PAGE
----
$S = (S \otimes _ R R') \otimes _{R', \tau } R = (A' \times B') \otimes _{R', \tau } R = (A' \otimes _{R', \tau } R) \times (B' \otimes _{R', \tau } R)$

which gives a decomposition as in (11).

Proof of 8$\Rightarrow$10. Assume (8) and let $R \to S$ be a finite ring map. Apply Lemma 10.145.3. We find an étale ring map $R \to R'$ and a prime $\mathfrak m' \subset R'$ lying over $\mathfrak m$ with $\kappa = \kappa (\mathfrak m')$ such that $R' \otimes _ R S = A'_1 \times \ldots \times A'_ n \times B'$ with $A'_ i$ finite over $R'$ having exactly one prime over $\mathfrak m'$ and $B'$ not quasi-finite over $R'$ at any prime lying over $\mathfrak m'$. Apply (8) to get a retraction $\tau : R' \to R$ with $\mathfrak m' = \tau ^{-1}(\mathfrak m)$. Then we obtain

\begin{align*} S & = (S \otimes _ R R') \otimes _{R', \tau } R \\ & = (A'_1 \times \ldots \times A'_ n \times B') \otimes _{R', \tau } R \\ & = (A'_1 \otimes _{R', \tau } R) \times \ldots \times (A'_1 \otimes _{R', \tau } R) \times (B' \otimes _{R', \tau } R) \\ & = A_1 \times \ldots \times A_ n \times B \end{align*}

The factor $B$ is finite over $R$ but $R \to B$ is not quasi-finite at any prime lying over $\mathfrak m$. Hence $B = 0$. The factors $A_ i$ are finite $R$-algebras having exactly one prime lying over $\mathfrak m$, hence they are local rings. This proves that $S$ is a finite product of local rings.

Proof of 9$\Rightarrow$10. This holds because if $S$ is finite over the local ring $R$, then it has at most finitely many maximal ideals. Namely, by going up for $R \to S$ the maximal ideals of $S$ all lie over $\mathfrak m$, and $S/\mathfrak mS$ is Artinian hence has finitely many primes.

Proof of 10$\Rightarrow$1. Assume (10). Let $f \in R[T]$ be a monic polynomial and $a_0 \in \kappa$ a simple root of $\overline{f}$. Then $S = R[T]/(f)$ is a finite $R$-algebra. Applying (10) we get $S = A_1 \times \ldots \times A_ r$ is a finite product of local $R$-algebras. In particular we see that $S/\mathfrak mS = \prod A_ i/\mathfrak mA_ i$ is the decomposition of $\kappa [T]/(\overline{f})$ as a product of local rings. This means that one of the factors, say $A_1/\mathfrak mA_1$ is the quotient $\kappa [T]/(\overline{f}) \to \kappa [T]/(T - a_0)$. Since $A_1$ is a summand of the finite free $R$-module $S$ it is a finite free $R$-module itself. As $A_1/\mathfrak mA_1$ is a $\kappa$-vector space of dimension 1 we see that $A_1 \cong R$ as an $R$-module. Clearly this means that $R \to A_1$ is an isomorphism. Let $a \in R$ be the image of $T$ under the map $R[T] \to S \to A_1 \to R$. Then $f(a) = 0$ and $\overline{a} = a_0$ as desired.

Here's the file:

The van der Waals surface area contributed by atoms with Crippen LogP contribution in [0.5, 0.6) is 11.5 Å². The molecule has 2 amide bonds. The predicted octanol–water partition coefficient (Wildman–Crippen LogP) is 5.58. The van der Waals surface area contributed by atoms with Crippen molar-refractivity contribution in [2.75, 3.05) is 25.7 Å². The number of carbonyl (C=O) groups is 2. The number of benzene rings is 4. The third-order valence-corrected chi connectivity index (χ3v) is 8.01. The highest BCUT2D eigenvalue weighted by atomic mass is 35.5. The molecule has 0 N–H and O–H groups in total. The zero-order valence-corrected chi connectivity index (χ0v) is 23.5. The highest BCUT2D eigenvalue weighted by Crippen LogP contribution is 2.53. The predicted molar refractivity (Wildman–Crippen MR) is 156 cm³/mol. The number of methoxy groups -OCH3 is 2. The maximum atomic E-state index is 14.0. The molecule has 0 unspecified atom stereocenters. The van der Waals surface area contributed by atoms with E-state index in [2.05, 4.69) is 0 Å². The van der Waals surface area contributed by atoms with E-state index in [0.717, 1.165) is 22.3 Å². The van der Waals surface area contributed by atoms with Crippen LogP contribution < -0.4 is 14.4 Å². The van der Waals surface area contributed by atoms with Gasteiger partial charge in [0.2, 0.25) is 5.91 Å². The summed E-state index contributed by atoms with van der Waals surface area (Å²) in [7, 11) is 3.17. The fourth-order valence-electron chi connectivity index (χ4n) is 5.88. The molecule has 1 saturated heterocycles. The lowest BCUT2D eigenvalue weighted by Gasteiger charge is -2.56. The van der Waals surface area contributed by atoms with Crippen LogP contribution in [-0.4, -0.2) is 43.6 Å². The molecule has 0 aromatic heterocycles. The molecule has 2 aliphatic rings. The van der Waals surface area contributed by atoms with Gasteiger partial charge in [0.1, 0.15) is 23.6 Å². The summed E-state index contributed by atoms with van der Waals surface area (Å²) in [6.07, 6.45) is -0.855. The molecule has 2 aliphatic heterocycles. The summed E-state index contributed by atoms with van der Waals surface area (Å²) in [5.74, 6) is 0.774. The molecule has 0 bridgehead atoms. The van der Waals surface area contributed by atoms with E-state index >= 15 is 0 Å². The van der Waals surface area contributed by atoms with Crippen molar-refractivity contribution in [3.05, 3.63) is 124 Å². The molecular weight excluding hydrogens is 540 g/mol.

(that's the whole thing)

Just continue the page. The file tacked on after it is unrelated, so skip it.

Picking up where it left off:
Proof of 13$\Rightarrow$1. Assume (13). Let $f \in R[T]$ be a monic polynomial and $a_0 \in \kappa$ a simple root of $\overline{f}$. Then $S_1 = R[T]/(f)$ is a finite $R$-algebra. Let $g \in R[T]$ be any element such that $\overline{g} = \overline{f}/(T - a_0)$. Then $S = (S_1)_ g$ is a quasi-finite $R$-algebra such that $S \otimes _ R \kappa \cong \kappa [T]_{\overline{g}}/(\overline{f}) \cong \kappa [T]/(T - a_0) \cong \kappa$. Applying (13) to $S$ we get $S = A \times B$ with $A$ finite over $R$ and $B \otimes _ R \kappa = 0$. In particular we see that $\kappa \cong S/\mathfrak mS = A/\mathfrak mA$. Since $A$ is a summand of the flat $R$-algebra $S$ we see that it is finite flat, hence free over $R$. As $A/\mathfrak mA$ is a $\kappa$-vector space of dimension 1 we see that $A \cong R$ as an $R$-module. Clearly this means that $R \to A$ is an isomorphism. Let $a \in R$ be the image of $T$ under the map $R[T] \to S \to A \to R$. Then $f(a) = 0$ and $\overline{a} = a_0$ as desired.

Proof of 8$\Rightarrow$2. Assume (8). Let $f \in R[T]$ be any polynomial and let $a_0 \in \kappa$ be a simple root. Then the algebra $S = R[T]_{f'}/(f)$ is étale over $R$. Let $\mathfrak q \subset S$ be the prime generated by $\mathfrak m$ and $T - b$ where $b \in R$ is any element such that $\overline{b} = a_0$. Apply (8) to $S$ and $\mathfrak q$ to get $\tau : S \to R$. Then the image $\tau (T) = a \in R$ works in (2).

At this point we see that (1), (2), (7), (8), (9), (10), (11), (12), (13) are all equivalent. The weakest assertion of (3), (4), (5) and (6) is (3) and the strongest is (6). Hence we still have to prove that (3) implies (1) and (1) implies (6).

Proof of 3$\Rightarrow$1. Assume (3). Let $f \in R[T]$ be monic and let $a_0 \in \kappa$ be a simple root of $\overline{f}$. This gives a factorization $\overline{f} = (T - a_0)h_0$ with $h_0(a_0) \not= 0$, so $\gcd (T - a_0, h_0) = 1$. Apply (3) to get a factorization $f = gh$ with $\overline{g} = T - a_0$ and $\overline{h} = h_0$. Set $S = R[T]/(f)$ which is a finite free $R$-algebra. We will write $g$, $h$ also for the images of $g$ and $h$ in $S$. Then $gS + hS = S$ by Nakayama's Lemma 10.20.1 as the equality holds modulo $\mathfrak m$. Since $gh = f = 0$ in $S$ this also implies that $gS \cap hS = 0$. Hence by the Chinese Remainder theorem we obtain $S = S/(g) \times S/(h)$. This implies that $A = S/(g)$ is a summand of a finite free $R$-module, hence finite free. Moreover, the rank of $A$ is $1$ as $A/\mathfrak mA = \kappa [T]/(T - a_0)$. Thus the map $R \to A$ is an isomorphism. Setting $a \in R$ equal to the image of $T$ under the maps $R[T] \to S \to A \to R$ gives an element of $R$ with $f(a) = 0$ and $\overline{a} = a_0$.